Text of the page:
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Skogafoss by Tom Mills.

Tags for Panotools Projections

Panotools Projections

The most common Panotools projections are Equirectangular to make interactive 360x180 panoramas and Rectilinear to fix distortions of photos. But what about the others?
With a small Field of View (FoV) the difference isn't that obvious, but with a large Field of View things change quite a bit.

Imagine yourself standing in front of a large object and try to take a photo. Using a wide angle lens will get you visible distortions once you go above 50 degrees (100 degrees FoV) because of the Rectilinear projection.
Here is where the other projections come into place to map large Field of View objects to a print.

This is an example of an extreme Field of View, standing right in front a Ferris wheel taking several pictures using a 24mm lens:

There is no perfect print projection for this, but depending on the purpose, one of the Panotools projections supported by PTGui might do the trick. On the other hand, using an interactive panoramic viewer working off an Equirectangular projection will render a Rectilinear output in the viewer window. Close to perfect as possible, but not printable as one complete unit.

Here is a list of the projections and their appearance for extreme FoV:


The projection of a standard camera lens and has progressive visible distortion for increasing Field of View.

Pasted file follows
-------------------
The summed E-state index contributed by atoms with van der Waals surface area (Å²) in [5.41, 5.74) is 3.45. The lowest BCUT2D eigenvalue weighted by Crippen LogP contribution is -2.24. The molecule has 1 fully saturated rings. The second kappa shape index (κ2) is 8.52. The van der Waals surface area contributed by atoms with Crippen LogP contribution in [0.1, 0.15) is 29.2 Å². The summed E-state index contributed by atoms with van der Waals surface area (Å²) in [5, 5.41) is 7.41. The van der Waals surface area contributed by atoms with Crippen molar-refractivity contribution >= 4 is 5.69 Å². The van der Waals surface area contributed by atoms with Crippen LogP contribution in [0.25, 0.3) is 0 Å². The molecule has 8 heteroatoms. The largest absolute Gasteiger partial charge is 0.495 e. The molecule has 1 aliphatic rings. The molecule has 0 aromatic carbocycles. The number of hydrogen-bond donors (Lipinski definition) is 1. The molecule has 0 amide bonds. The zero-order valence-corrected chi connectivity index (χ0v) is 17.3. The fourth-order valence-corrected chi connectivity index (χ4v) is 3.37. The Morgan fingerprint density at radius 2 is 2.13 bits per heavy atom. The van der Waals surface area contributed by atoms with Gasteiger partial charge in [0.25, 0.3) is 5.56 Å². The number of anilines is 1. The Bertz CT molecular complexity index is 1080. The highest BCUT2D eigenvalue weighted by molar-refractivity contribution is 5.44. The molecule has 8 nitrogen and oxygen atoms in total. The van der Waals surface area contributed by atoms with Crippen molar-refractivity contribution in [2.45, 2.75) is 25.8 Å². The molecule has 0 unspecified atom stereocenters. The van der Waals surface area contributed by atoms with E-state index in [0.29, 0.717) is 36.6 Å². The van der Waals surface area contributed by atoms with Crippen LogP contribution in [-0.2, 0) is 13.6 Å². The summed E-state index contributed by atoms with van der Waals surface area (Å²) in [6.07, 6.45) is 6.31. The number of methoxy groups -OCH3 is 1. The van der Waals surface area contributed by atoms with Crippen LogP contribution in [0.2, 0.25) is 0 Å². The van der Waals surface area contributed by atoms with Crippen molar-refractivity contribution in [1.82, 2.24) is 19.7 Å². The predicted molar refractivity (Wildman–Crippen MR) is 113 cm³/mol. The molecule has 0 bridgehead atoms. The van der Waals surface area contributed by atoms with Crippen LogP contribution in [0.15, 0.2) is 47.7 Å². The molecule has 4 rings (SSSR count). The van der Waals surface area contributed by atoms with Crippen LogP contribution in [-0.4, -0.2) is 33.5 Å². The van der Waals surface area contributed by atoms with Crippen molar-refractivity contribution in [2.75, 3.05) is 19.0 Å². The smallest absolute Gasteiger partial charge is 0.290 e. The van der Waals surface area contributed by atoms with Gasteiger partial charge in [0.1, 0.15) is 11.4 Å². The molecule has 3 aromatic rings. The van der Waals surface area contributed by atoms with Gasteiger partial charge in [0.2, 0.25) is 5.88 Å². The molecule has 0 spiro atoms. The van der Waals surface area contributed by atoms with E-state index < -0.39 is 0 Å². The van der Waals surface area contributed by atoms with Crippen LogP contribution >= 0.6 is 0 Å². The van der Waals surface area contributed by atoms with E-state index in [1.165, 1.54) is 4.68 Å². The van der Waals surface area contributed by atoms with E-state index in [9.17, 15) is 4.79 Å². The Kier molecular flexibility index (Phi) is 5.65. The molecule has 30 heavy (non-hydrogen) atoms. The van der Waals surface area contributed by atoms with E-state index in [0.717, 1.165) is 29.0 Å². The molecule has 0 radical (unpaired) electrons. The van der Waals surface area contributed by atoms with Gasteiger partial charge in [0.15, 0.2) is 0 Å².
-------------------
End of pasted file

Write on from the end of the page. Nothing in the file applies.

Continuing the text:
Vertical and horizontal lines are preserved.


The vertical projection is rectilinear and therefore has the same limitations as the Rectilinear projection for the vertical field of view. The horizontal projection is linear and perfectly suited for a 360 degree view. Nothing is distorted from left to right (horizontally), but from bottom to top (vertically).
Vertical lines and the center horizontal line are preserved.


Similar to the Cylindric projection, but the vertical projection maps the 180 degrees FoV and is used for 360x180 (full sphere) panoramic images.
Vertical lines and the center horizontal line are preserved.


Fish eye projection


Fish eye projection with limited Field of View


Projection of a sphere to a plane. Angles are preserved, but distances and figures are distorted.


Similar to the Cylindric projection, but with less vertical stretching.


Diagonal lines through the center are preserved.

All Transverse projections are rotated 90 degrees and can map the vertical to a 360 degree Field of View.

Transverse Cylindrical

Transverse Equirectangular

Transverse Mercator

Transverse Vedutismo

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Re: Panotools Projections

Thanks Jürgen for posting this valuable info here.

Carlos Chegado

President > - The International VR Photography Association


Re: Panotools Projections

Thanks Carlos,
I have an interactive panorama of the picture to get another view of the scene:
Internally it works off an equirectangular projection, but this is not a requirement
as long as all picture data is present and a projection to Rectilinear exists which is used
by the viewer app.